Everyone has a reason to live

Jacques Lusseyran went blind at age 8. When he was twice as old, in 1941, he founded one of the key organizations of the French Resistance. His memoir, And There Was Light, has been on my wish list for years! (Kathy Brown mentioned it in a Brain Gym course, Vision Circles, and I finally ordered New World Library’s beautiful new edition. Bless you all for bringing me this book.)

I fell in love with this book from the first paragraph: “When you said to me: ‘Tell me the story of your life,’ I was not eager to begin. But when you added, ‘What I care most about is learning your reasons for loving life,’ then I became eager, for that was a real subject.”

I knew I would tell you about this book, and encourage you to write about loving life, especially if you have ever found that difficult. I came to my computer and found two of you offering the same message.

Josie Thompson battles bipolar symptoms to get out of bed, and she has traveled the US and Italy to ask people what gets them out of bed, what brings them joy. Now she is going to the Philippines with the goal of bringing joy through humanitarian service. She says she discovered long ago that she does not have to be healed to help, and she wants everyone to know, “Everyone has a reason to live.”

Josie Thompson, the 444 Project
Josie Thompson, the 444 Project

Exuberant performer Shaun Parry founded Promethean Spark to teach life skills through dance in developing nations, including the leprosy colonies of India. Did you know we could eradicate leprosy in one generation by overcoming the cultural stigma, seeing it as a treatable disease instead of a curse? I was especially touched to see beautiful young dancers from these colonies represent, in one of their dances, their loved ones’ experience with leprosy.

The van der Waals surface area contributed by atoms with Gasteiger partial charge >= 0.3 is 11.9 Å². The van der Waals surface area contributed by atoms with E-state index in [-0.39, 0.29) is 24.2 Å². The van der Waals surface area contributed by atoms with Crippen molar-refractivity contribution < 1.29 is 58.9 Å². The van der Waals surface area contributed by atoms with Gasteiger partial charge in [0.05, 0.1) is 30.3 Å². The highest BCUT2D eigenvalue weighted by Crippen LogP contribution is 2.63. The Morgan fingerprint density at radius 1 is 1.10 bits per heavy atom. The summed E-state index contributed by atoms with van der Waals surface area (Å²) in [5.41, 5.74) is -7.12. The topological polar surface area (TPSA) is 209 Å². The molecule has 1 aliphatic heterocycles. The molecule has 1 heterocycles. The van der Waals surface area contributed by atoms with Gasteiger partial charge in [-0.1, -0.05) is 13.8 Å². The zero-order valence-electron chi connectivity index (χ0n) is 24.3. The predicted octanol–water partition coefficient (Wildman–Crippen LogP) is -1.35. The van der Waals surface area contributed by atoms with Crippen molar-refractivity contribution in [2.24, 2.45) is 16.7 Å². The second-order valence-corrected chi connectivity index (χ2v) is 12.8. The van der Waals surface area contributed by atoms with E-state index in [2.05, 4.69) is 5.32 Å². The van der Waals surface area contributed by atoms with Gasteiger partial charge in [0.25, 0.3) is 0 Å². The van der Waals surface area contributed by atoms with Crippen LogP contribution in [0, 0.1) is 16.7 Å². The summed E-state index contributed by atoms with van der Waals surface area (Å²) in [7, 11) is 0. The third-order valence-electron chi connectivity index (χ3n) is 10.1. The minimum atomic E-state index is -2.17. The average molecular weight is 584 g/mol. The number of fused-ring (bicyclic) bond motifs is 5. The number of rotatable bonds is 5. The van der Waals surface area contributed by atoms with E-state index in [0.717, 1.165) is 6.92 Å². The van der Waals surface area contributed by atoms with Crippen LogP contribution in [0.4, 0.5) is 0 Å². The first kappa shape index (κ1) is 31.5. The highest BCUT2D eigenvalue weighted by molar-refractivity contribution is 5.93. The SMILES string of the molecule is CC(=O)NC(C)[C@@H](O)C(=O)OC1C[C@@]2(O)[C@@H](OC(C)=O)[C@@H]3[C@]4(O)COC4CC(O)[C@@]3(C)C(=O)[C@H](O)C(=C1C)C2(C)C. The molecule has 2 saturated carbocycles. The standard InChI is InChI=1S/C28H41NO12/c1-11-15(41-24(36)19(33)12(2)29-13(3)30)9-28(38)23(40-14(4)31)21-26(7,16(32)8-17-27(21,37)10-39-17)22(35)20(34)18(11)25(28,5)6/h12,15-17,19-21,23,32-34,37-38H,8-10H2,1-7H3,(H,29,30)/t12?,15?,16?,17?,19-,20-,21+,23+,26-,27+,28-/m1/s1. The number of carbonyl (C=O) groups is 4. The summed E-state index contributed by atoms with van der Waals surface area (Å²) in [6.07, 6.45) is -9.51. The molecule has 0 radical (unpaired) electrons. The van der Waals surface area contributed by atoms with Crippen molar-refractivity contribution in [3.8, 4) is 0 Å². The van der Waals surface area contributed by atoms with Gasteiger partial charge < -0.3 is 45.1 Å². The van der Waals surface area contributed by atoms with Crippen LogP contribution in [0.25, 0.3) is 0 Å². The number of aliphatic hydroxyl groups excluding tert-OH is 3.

LIFEDANCE performance
LIFEDANCE performance

There’s your assignment. Love your life, write it, film it, dance it. Share your light.


Gwyn Nichols, WritersResort.com 2015

“Let Silence Do the Heavy Lifting”

“Let silence do the heavy lifting.” — Susan Scott

Lauren Owen quoted this in “10 Ways to Avoid Death by Meetings,” suggesting we “give people some time to respond. As we tell clients: ‘Let silence do the heavy lifting.’ You are not hosting a radio show. You don’t need to fill every minute with your pearls of wisdom. It’s ok to have dead air. Sometimes people need time to form their thoughts before they commit to speak.”

A couple decades ago, I learned of a study on teacher questioning. It concluded that when teachers asked questions, it took most students about twenty seconds to hear and process the question, answer it internally, decide whether to express it, and raise a hand. And the study also showed that teachers allowed–two seconds! So the advice to allow three to five seconds sounds magnanimous, but isn’t. Even knowing that, I can still get impatient or doubt the effectiveness of my questions and start rephrasing them before the clock ticks twice.

So what if we allow others some processing time?

And what if we allow our own minds a few more seconds? Days? Years? Allowing rest periods for incubation is vital to the creative process. Don’t assume that silence is a block. Relax. Listen. Breathe. Wait. “Let silence do the heavy lifting.”

Text © Gwyn Nichols 2011

Related Post:

The Power of Receiving

Friday Flick: Arianna Huffington on the Secret to Success

Arianna Huffington at TED
Arianna Huffington at TED

If Arianna has time for this success secret, what’s the matter with the rest of us?